My worst offenses occurred with my children. Those hurt me the most because as a mother, I hurt when they hurt. Then there were other offenses, hurting other people either willingly or not, depending on my level of maturity and self-awareness at the time.
I’ve made a list of statements that have helped me wade through the mire and see things clearly…
I can’t do a damn thing about it. If I’ve done all the work I can do to make amends, then all that is left is to accept what is. All suffering arises from resisting this truth. I’ve done it, and it was wrong—I may or not have done it on purpose, either way it does not matter—it hurt someone, and now it just is what it is.
Self-flagellation is a form of drawing attention to my pain, not for the purpose of release, but to serve my pain-body. Why would I want to do this, if in my right mind? Well, I’m not in my right mind, to put it bluntly. The pain-body is a hungry beast, and it creates all kinds of scenarios as to why I might need to keep flogging myself.
One is, if I let go of this pain and forgive myself, I am arrogant and not showing compassion to the person I hurt. I call bullsh*t. This is serving no one. Since we are all One, the energy of not forgiving myself adversely affects the person I hurt in the first place. Why would I want to keep hurting them?
Or, the pain-body will tell me that I am being humble by not strutting around all self-forgiven—after all, remembering the pain may keep it from happening again. Truly, my dear pain-body? To be humble in the face of our own pain is to not use it as a crutch—for anything—like holding the person we hurt hostage with our pain. Because if they care about us, it will hurt them to see us unable to help ourselves.
The truth is, this keeps us from being fully alive. Emotional pain is limiting—and if I limit myself, I limit others. Again, if I insist on not forgiving myself for my own purposes, what right do I have to limit anyone else?
“The truth will set you free.” This quote never gets old—and my relationship with myself hangs on its poetic embrace.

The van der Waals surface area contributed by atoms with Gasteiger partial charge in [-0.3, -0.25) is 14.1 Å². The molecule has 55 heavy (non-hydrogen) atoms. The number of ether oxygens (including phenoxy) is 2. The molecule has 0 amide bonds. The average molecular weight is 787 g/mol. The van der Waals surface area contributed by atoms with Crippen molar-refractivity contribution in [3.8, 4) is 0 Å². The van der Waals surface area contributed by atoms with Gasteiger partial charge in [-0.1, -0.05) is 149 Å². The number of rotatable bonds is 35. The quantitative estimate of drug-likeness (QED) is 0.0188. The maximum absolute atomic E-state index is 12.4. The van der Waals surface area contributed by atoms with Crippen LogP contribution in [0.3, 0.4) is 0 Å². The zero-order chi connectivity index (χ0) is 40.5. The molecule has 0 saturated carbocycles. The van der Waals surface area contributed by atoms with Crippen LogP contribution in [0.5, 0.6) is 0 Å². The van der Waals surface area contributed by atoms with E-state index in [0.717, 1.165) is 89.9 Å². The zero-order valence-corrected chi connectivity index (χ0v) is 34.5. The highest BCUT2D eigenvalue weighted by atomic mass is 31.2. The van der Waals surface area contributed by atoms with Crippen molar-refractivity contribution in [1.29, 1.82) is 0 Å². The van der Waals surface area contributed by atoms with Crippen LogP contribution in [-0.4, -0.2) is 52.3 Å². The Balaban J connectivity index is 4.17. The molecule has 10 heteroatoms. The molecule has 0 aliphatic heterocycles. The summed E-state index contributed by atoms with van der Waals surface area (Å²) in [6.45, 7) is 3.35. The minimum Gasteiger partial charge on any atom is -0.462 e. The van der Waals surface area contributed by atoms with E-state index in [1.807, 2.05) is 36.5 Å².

Step 3: Release.
Once you’ve made the choice and faced your own demons—pain-body or that self-assigned right to nurse old wounds—there is nothing left to do but release for good.
But how can “release” be a step in how to release?
Easy—it’s not that easy! Sometimes we let go, but then go chasing after the damn thing again. Because to be honest, there is an emptiness where that pain used to be.
There is so much room now, and that room feels so strange, and we don’t know right away what to fill it with—we kind of miss our pain.
It was familiar. It was ours. It was something to chew on when we got soul hungry.
The only way to transmute that pain you caused is to let it go and leave it gone.
Only compassion and love can heal this thing.
If you need a ritual to release it, and you can give your pain to the wind. Write it all down, shred it, put it in your palm and release it on some windy day when it will be impossible to retrieve all those tiny pieces.
It’s a deliberate step towards self-healing. Self-forgiveness is self-healing. It’s letting a wound close. It’s being present to your life.
Want to change the world? Be present.
It’s hard to do that when we’re hurting.
I know that it hurts to let go—because you’ve let the skin grow over the nails that you’ve crucified yourself with.
It’s a choice—facing the brutal truth, and then releasing—that’s it.
When I tell myself that’s it three simple steps, it becomes three simple steps. If I say it will be complicated and almost impossible—then it will be. NLP (Neuro Linguistic Programming) reveals that what we say to ourselves becomes truth. The good news is, we have control over that.
Life is art—paint yourself free. Love the masterpiece that you are.
Author: Monika Carless
Editor: Yoli Ramazzina
Photo: Flickr/you me